Growing up in Denver during the 1960s, Philip Bailey had plenty of great music to sing along to on the radio. Awed by the vocals of Stevie Wonder and the musical magic of instrumentalists Miles Davis, John Coltrane and Max Roach, Bailey found he had a particular passion for the female solo singers and girl groups of the era.
Despite having a natural baritone range, Bailey discovered that he had a particular affinity for singing along with the girl groups and quickly developed the ability to sing in a full four-octave range. That unusual skill paid off early, when he was discovered by Earth, Wind & Fire band leader Maurice White while singing in a local R&B band called Friends & Love that opened for EWF in a concert there.
Over 40 years later, Bailey has become the de facto leader of that legendary R&B group. Performing with the band through more than 200 shows each year worldwide and a current hot streak that saw the release of their highest-charting new album in 30 years, as well as the current recording of their first-ever Christmas album, Bailey has also decided to finally share his story in the new memoir “Shining Star: Braving the Elements of Earth, Wind & Fire.”
Speaking with Pasadena Weekly while awaiting a recording session on the new holiday CD, Bailey shared his thoughts from his career and expressed excitement about the chance to meet his local fans up close and personal at 7 p.m. Tuesday at Vroman’s Bookstore, where he’ll discuss and sign the book.
“I didn’t know that I could register as a falsetto until I was singing in a club one time and a vocal coach from one of the local colleges came through, listened to the band and remarked afterwards that I had an amazing falsetto, and I said ‘what’s that?’” recalls Bailey. “I grew up mimicking Dionne Warwick and other female vocals I heard around the house because of the emotion of the vocalist and the song value. Then the whole Motown and Philadelphia sounds influenced every one as well. I’m a natural baritone and studied operatic baritone in college. In discovering my vocal abilities, I wanted to use the full four octave range.”
Bailey certainly did that, performing lead vocals on such popular EWF hits as “Devotion,” “Head to the Sky,” “Reasons,” “Fantasy” and “I’ve Had Enough.” And rather than slowing down with age, Bailey has picked up extra singing responsibilities, performing both his own falsetto parts and the deeper baritone lines sung by White prior to his retirement.
Although challenging, the effect is a crowd-pleaser. Bailey has to shift almost constantly between the two vocal ranges, both in the group’s intense ballads and its fast-paced dance numbers. The effort has paid off, helping the group rebound in popularity from merely being oldies-concert staples to make them viable enough to produce new albums. His steady hand in the group has been a key component to that comeback, mainly because he had a hand “in writing 50 to 70 percent of our classic hit songs.”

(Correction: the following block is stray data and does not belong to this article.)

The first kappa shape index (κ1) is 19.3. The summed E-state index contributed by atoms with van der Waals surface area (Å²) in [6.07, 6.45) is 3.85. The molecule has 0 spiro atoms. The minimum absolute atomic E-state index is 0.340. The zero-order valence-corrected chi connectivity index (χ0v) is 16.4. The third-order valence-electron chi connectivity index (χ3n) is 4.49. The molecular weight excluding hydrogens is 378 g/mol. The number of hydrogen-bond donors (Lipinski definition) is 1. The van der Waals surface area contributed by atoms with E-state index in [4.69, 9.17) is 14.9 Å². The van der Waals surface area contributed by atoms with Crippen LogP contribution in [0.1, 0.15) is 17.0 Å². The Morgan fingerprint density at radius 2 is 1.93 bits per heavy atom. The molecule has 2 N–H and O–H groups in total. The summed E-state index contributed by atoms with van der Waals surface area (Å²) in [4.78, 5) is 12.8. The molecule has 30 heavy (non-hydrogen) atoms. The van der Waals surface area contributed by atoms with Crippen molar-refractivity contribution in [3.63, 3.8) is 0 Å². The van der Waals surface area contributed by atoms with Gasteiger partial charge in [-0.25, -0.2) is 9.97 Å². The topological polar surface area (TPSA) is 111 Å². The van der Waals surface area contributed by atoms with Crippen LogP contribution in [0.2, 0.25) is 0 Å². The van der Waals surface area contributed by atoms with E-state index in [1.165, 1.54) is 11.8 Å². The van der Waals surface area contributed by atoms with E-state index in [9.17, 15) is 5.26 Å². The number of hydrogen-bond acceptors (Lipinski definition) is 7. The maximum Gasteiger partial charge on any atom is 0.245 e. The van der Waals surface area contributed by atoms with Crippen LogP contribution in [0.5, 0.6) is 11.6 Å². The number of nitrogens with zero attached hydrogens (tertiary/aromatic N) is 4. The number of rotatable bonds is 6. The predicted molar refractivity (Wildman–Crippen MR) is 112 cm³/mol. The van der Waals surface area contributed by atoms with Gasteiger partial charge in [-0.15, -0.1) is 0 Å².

Looking back on the EWF songwriting process, Bailey gives credit to White’s extensive background as a drummer with jazz great Ramsey Lewis and as a session drummer for the legendary Chess Records label. He says that White tired of being in the background of purely commercial music and wanted “to play a lot more sophisticated music to a pop/mass audience, using what he learned from finding the hooks in the simpler stuff he played on.”
“So we started landing horn licks, Latin rhythms, and R&B driven songs with pop overtones,” explains Bailey. “We just wanted to do a music that has the complexion of everybody in it. Also, the lyrics were written to uplift people. We wanted to have a positive message, a message that inspired people and made them feel good, and our stage presentation was always cutting edge.”
Like far too many other great bands, creative differences and internal tensions eventually forced EWF to break up for five years in the 1980s. It was then that Bailey released his first and still most popular solo album “Chinese Wall,” which was produced by Phil Collins and spawned the worldwide smash duet “Easy Lover” by the two men.
Bailey wisely leaves the story of the band’s breakup and reformation for readers to enjoy in his memoir, one of several critical points in his life that he hopes people will learn by reading the book. He has long reconciled with White, whose retirement was sparked by health issues rather than animosity, and Bailey attributes his own continued success and levelheadedness to his devout Christian faith.
“I’m a Christian, and it’s very much the foundation for which I live and think and breathe,” says Bailey. “I’ve always said to my kids since they were little: Life can take away through accidents or other means what you do in life for a career. It’s much more important for you to concentrate on who you are, because that resonates and no one can ever take it away. Who you are is where you are. As I get older, everything finds its place, especially in this industry where you can fall in the trap of evaluating yourself too high or too low.”
Philip Bailey discusses and signs his book, “Shining Star: Braving the Elements of Earth, Wind & Fire” at 7 p.m. Tuesday at Vroman’s Bookstore, 695 E. Colorado Blvd., Pasadena. Visit vromans.com or call (626) 449-5320.